Estimated reading time — 14 minutes
Kneeling before the Knight, Edwin accepted the scroll with great honor. It was such an odd thing he held; one of the likes he had never experienced before. The parchment was cold to the touch and made from leather of the deepest black. It was absent of moisture. Still, it felt slick and slimy in his hand as if it had been pulled from the river, rotting and decayed. He shivered at the thought of the animal whose hide hailed its origin. The parchment was rolled tight with a clay seal upon its surface. The emblem embedded in the clay consisted of sharp lines and gashes. The boy knew little of matters of magic and wizarding, but he had enough sense to see that dark curses and wicked hexes did this crest bind.
“Arise boy! Make haste and do not delay your departure. Word will soon reach the Enemy of the Scroll’s discovery. The time of reckoning fast approaches! The sacrifices made to deliver that evil thing into our grasp cannot be wasted with indecision!” said Sir Leonidi, Knight of the Fourth Realm.
With great effort, the young boy tried to remove any hint of apprehension and fear from his voice. “Yes my Lord,” he answered.
“Heed my words and do not deviate from my instructions. Head South and ride hard across the plains and through the Scorched Hills until you reach the Sunken Mountains. Avoid the main paths and stay hidden until you reach the gates of the White Keep.”
The Knight put a large hand on the boy’s shoulder and said with a lowered voice, “The item you carry is dangerous and will betray you if given the opportunity. Never must darkness fall upon it. An hour before nightfall, build yourself a fire and with green salt must you encircle the Scroll to ward off any dark spirits and shadows that call to it. If you must draw your sword, you strike to kill! Trust no one! Do you understand me?”
The boy swallowed and gave small nods of affirmation to the Knight.
Satisfied with his response, the Knight continued, “I ride East in the morning with every sword and shield that would answer the call to follow my banner.”
Sir Leonidi paused and looked affectionately down at the boy, “My dear Edwin, I fear this may be the last time we speak, but if fortune favors us, we will attract the attention of the Enemy’s eyes and draw their numbers toward us. You will pass through the lands undetected.”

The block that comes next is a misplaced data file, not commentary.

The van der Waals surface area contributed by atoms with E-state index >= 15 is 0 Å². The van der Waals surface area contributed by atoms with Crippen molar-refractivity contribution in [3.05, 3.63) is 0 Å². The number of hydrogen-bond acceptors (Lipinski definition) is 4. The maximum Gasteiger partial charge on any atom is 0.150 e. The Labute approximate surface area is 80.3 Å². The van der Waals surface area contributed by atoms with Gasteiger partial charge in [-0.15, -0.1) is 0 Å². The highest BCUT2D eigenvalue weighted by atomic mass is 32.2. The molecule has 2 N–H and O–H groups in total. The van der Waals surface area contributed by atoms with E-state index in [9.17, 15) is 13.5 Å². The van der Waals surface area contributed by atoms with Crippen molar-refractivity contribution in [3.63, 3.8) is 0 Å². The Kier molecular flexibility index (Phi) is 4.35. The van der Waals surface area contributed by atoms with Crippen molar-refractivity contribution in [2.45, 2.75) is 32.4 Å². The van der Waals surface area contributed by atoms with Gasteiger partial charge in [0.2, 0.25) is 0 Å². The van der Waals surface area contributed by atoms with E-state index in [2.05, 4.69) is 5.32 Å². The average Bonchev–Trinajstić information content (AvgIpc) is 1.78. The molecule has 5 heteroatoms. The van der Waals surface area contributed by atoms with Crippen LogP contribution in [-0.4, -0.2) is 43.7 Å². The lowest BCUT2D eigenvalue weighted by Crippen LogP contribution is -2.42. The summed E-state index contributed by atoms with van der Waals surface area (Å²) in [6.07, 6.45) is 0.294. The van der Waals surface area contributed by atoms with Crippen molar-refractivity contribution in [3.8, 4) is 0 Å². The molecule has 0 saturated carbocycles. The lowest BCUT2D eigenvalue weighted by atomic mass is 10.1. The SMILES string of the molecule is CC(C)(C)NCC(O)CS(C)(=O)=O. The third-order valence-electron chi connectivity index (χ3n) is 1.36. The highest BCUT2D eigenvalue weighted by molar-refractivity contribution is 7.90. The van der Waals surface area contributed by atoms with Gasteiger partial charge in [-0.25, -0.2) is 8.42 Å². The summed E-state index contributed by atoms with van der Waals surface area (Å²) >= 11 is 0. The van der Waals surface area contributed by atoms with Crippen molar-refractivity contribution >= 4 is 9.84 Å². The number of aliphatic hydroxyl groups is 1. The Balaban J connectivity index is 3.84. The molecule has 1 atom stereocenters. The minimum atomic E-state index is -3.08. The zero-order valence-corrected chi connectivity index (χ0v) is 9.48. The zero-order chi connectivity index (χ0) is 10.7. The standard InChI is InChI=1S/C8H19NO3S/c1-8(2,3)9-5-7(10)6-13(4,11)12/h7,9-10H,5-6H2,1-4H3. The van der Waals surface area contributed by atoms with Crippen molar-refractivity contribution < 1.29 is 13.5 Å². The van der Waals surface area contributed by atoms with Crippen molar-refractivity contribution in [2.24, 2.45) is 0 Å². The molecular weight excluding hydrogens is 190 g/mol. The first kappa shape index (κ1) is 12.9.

The boy took leave of the Knight. He swiftly made his way to the supply hut within the encampment to gather all he would need for the journey. He was lost in thought as he saddled his young steed. He thought of the war that tore through the land from an enemy that came from the stars. He wondered about the object openly displayed in the daylight upon his saddle bags. He pondered what would come to pass if the rays of the sun no longer fell upon the Scroll. So focused on the dark Scroll was he, he took no notice of the hooded figure that approached from behind.
“Such a mighty quest for such a tiny boy. Are the times so dire that it comes to this? Well, one cannot deny that the Fates do not have a sense of humor in matters such as these. Wouldn’t you agree, little one?” he bellowed a jolly laugh.
The boy turned and clenched his jaw at the insult but held his tongue when he saw the robes of a nobleman. He bowed his head and said with as much respect as he could muster, “I do what is commanded of me, Sire.”
The man laughed again, “Do not take offense, young one. I merely saw an opportunity to jest with you. Although, it might be wise to avoid such things until a more appropriate time, wouldn’t you say?”
The man’s eyes suddenly narrowed as if truly seeing the Squire for the first time. To the discomfort of the boy, the man approached. He circled Edwin several times, inspecting him up and down. Once satisfied, he knelt before the young man, meeting his gaze as equals and said, “Yes! Yes, I have chosen well. I have chosen well, indeed.” At this, he removed his hood and revealed his identity.
The Squire immediately bowed, recognizing the face of the Wizard and gasped, “The Old One!”
The old man smirked, but still held humor in his eyes, “Hmph, If I were able to conjure the name of the bastard who thought up that title, I would curse his children and his children’s children. The whole lot of them would sprout tails of a pig from out of their bottoms!”
Jokti, Wizard, and advisor to the king returned his attention to the Squire and gently lifted the boy back to his feet and spoke, “Nay! Brave, brave child, arise. You bow to no one after this day comes to pass.”
For a moment, the old man’s attention seemed to drift to other matters. He lifted his head as if listening to voices only he could hear. After a time, his eyes cleared, and they fell upon the boy. He hurriedly began helping to load the Squire’s equipment and supplies on the horse. He said, “Time is precious. So little of it remains and you have so far to go. However, do not despair, my lad. You do not go into the wilderness without defense and unprepared.”
The Wizard reached into his robe, removed several objects and presented them to the boy. He held a torch, a dagger, and a leather pouch.
He said, “I give to you the eternal Torch of El Anan-dor’ah. Darkness will flee from the light of the flames it shines. Bathe that wretched thing you carry in its glow, and you will be safe.”
Next, the Wizard held up a sheathed dagger of silver and blue steel. He spoke, “This is the blade A’Noelaa Teh Ra. It fell from the hand of our Goddess the day she succumbed to the Enemy and was stolen from us. May it give you sight in your darkest hour. Respect this blade and it will serve and protect you well.” He placed it in the boy’s hand.